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Fleshy and edible fruit bodies of several species of macrofungi
White mushrooms - while common, they are just one of the many types of mushrooms cultivated and eaten
Edible mushrooms are the fleshy and edible fruit bodies of several species of macrofungi (fungi which bear fruiting structures that are large enough to be seen with the naked eye). They can appear either below ground (hypogeous) or above ground (epigeous) where they may be picked by hand. Edibility may be defined by criteria that include absence of poisonous effects on humans and desirable taste and aroma. Edible mushrooms are consumed for their nutritional and culinary value. Mushrooms, especially dried shiitake, are sources of umami flavor. Especially tasty and desired mushrooms are referred as "choice edible".
Edible mushrooms include many fungal species that are either harvested wild or cultivated. Easily cultivated and common wild mushrooms are often available in markets, and those that are more difficult to obtain (such as the prized truffle, matsutake and morel) may be collected on a smaller scale by private gatherers. Some preparations may render certain poisonous mushrooms fit for consumption.
Before assuming that any wild mushroom is edible, it should be identified. Accurate determination and proper identification of a species is the only safe way to ensure edibility, and the only safeguard against possible accident. Some mushrooms that are edible for most people can cause allergic reactions in some individuals, and old or improperly stored specimens can cause food poisoning. Great care should therefore be taken when eating any fungus for the first time, and only small quantities should be consumed in case of individual allergies. Deadly poisonous mushrooms that are frequently confused with edible mushrooms and responsible for many fatal poisonings include several species of the genus Amanita, particularly Amanita phalloides, the death cap. Even normally edible species of mushrooms may be dangerous, as mushrooms growing in polluted locations can accumulate pollutants, such as heavy metals.
Mycophagy , the act of consuming mushrooms, dates back to ancient times. Edible mushroom species have been found in association with 13,000-year-old archaeological sites in Chile. Ötzi, the mummy of a man who lived between 3400 and 3100 BCE in Europe, was found with two types of mushroom. The Chinese value mushrooms for supposed medicinal properties as well as for food. Ancient Romans and Greeks, particularly the upper classes, used mushrooms for culinary purposes. Food tasters were employed by Roman emperors to ensure that mushrooms were safe to eat.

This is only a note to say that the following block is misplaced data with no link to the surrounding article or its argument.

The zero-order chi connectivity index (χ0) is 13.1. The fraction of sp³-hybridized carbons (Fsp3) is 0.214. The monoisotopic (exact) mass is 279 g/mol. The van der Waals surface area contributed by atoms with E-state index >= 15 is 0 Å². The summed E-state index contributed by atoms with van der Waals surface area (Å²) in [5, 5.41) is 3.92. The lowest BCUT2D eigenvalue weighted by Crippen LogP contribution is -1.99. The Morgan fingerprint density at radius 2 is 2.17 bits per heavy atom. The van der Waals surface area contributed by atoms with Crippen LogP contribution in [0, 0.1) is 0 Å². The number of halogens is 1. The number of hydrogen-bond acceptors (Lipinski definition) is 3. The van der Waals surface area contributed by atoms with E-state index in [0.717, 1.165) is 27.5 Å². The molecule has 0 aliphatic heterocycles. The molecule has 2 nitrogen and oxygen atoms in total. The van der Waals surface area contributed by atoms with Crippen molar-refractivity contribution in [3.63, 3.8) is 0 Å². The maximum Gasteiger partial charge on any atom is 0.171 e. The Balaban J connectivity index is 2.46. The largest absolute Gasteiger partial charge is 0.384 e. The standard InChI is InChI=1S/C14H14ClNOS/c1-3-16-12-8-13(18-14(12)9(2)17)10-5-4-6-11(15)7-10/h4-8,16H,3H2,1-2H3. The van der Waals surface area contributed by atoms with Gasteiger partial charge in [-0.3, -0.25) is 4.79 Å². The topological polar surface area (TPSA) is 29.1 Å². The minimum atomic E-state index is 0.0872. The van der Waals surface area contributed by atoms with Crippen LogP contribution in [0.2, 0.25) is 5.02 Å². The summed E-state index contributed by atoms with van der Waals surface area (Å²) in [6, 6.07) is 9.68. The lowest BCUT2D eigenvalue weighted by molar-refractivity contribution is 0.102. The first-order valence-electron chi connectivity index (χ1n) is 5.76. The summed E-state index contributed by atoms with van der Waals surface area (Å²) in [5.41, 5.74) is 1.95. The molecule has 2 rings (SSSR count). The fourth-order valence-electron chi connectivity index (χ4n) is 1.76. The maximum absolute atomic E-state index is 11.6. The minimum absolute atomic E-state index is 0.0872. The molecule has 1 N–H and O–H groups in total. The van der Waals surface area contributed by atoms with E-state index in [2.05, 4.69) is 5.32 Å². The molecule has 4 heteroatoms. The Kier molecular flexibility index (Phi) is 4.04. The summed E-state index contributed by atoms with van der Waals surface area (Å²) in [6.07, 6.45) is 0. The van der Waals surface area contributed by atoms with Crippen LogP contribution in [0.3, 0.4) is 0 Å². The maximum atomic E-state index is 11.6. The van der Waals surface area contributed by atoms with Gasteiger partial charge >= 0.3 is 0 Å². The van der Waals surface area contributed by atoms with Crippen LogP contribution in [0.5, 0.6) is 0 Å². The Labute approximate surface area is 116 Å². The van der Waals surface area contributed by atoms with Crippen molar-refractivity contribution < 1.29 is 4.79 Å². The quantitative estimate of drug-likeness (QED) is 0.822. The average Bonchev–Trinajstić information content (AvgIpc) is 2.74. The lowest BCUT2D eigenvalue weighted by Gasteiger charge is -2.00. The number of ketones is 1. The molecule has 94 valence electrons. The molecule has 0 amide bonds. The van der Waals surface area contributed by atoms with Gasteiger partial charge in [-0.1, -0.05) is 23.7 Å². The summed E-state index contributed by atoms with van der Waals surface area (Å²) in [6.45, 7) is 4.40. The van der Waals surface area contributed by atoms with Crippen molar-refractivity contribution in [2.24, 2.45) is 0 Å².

Mushroom cultivation has a long history, with over twenty species commercially cultivated. Mushrooms are cultivated in at least 60 countries. A fraction of the many fungi consumed by humans are currently cultivated and sold commercially. Commercial cultivation is important ecologically, as there have been concerns of depletion of larger fungi such as chanterelles in Europe, possibly because the group has grown popular, yet remains a challenge to cultivate.
Agaricus bisporus dominates the edible mushroom market in North America and Europe, in several forms. It is an edible basidiomycete mushroom native to grasslands in Europe and North America. As it ages, this mushroom turns from small, white and smooth to large and light brown. In its youngest form, it is known as the 'common mushroom', 'button mushroom', 'cultivated mushroom', and 'champignon mushroom'. Its fully mature form is known as 'portobello'. Its semi-mature form is known variously as 'cremini', 'baby-bella', 'Swiss brown' mushroom, 'Roman brown' mushroom, 'Italian brown' mushroom, or 'chestnut' mushroom.
Pleurotus species, the oyster mushrooms, are commonly grown at industrial scale.
Some species are difficult to cultivate; others (particularly mycorrhizal species) have not yet been successfully cultivated. Some of these species are harvested from the wild, and can be found in markets. When in season they can be purchased fresh, and many species are sold dried as well. The following species are commonly harvested from the wild:
Boletus edulis or edible Boletus, native to Europe, known in Italian as fungo porcino (plural 'porcini') (pig mushroom), in German as Steinpilz (stone mushroom), in Russian as Russian: ?, tr.Bely grib (white mushroom), in Albanian as (wolf mushroom), in French as the cèpe and in the UK as the penny bun. It is also known as the king bolete, and is renowned for its delicious flavor. It is sought after worldwide, and can be found in a variety of culinary dishes.
Calbovista subsculpta commonly known as the sculptured giant puffball is a common puffball of the Rocky Mountains and Pacific Coast ranges of western North America. The puffball is more or less round with a diameter of up to 15 cm (6 in), white becoming brownish in age, and covered with shallow pyramid-shaped plates or scales. It fruits singly or in groups along roads and in open woods at high elevations, from summer to autumn. It is considered a choice edible species while its interior flesh (the gleba) is still firm and white. As the puffball matures, its insides become dark brown and powdery from mature spores.